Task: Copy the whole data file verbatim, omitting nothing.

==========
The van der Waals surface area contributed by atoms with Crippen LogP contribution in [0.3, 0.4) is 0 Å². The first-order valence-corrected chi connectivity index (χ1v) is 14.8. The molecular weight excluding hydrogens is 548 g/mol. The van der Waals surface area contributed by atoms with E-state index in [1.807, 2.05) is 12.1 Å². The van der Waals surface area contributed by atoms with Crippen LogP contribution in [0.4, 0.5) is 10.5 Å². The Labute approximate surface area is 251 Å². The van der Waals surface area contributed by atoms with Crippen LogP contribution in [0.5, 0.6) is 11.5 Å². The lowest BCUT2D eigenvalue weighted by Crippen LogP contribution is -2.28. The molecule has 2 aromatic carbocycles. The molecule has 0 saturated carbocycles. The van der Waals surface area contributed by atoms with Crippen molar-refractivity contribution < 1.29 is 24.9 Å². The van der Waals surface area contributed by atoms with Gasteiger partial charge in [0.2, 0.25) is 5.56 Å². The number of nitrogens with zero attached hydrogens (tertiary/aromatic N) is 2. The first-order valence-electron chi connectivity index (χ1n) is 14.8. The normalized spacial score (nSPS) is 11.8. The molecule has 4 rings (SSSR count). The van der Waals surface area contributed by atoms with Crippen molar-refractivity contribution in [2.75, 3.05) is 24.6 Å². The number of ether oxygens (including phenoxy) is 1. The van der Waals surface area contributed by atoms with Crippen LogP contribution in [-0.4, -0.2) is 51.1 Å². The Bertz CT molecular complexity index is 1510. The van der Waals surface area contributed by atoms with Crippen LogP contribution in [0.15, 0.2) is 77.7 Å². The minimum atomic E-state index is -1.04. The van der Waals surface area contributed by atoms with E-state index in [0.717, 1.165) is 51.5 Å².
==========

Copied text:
The van der Waals surface area contributed by atoms with Crippen LogP contribution in [0.3, 0.4) is 0 Å². The first-order valence-corrected chi connectivity index (χ1v) is 14.8. The molecular weight excluding hydrogens is 548 g/mol. The van der Waals surface area contributed by atoms with E-state index in [1.807, 2.05) is 12.1 Å². The van der Waals surface area contributed by atoms with Crippen LogP contribution in [0.4, 0.5) is 10.5 Å². The Labute approximate surface area is 251 Å². The van der Waals surface area contributed by atoms with Crippen LogP contribution in [0.5, 0.6) is 11.5 Å². The lowest BCUT2D eigenvalue weighted by Crippen LogP contribution is -2.28. The molecule has 2 aromatic carbocycles. The molecule has 0 saturated carbocycles. The van der Waals surface area contributed by atoms with Crippen molar-refractivity contribution < 1.29 is 24.9 Å². The van der Waals surface area contributed by atoms with Gasteiger partial charge in [0.2, 0.25) is 5.56 Å². The number of nitrogens with zero attached hydrogens (tertiary/aromatic N) is 2. The first-order valence-electron chi connectivity index (χ1n) is 14.8. The normalized spacial score (nSPS) is 11.8. The molecule has 4 rings (SSSR count). The van der Waals surface area contributed by atoms with Crippen molar-refractivity contribution in [2.75, 3.05) is 24.6 Å². The number of ether oxygens (including phenoxy) is 1. The van der Waals surface area contributed by atoms with Crippen LogP contribution in [-0.4, -0.2) is 51.1 Å². The Bertz CT molecular complexity index is 1510. The van der Waals surface area contributed by atoms with Crippen LogP contribution in [0.15, 0.2) is 77.7 Å². The minimum atomic E-state index is -1.04. The van der Waals surface area contributed by atoms with E-state index in [0.717, 1.165) is 51.5 Å².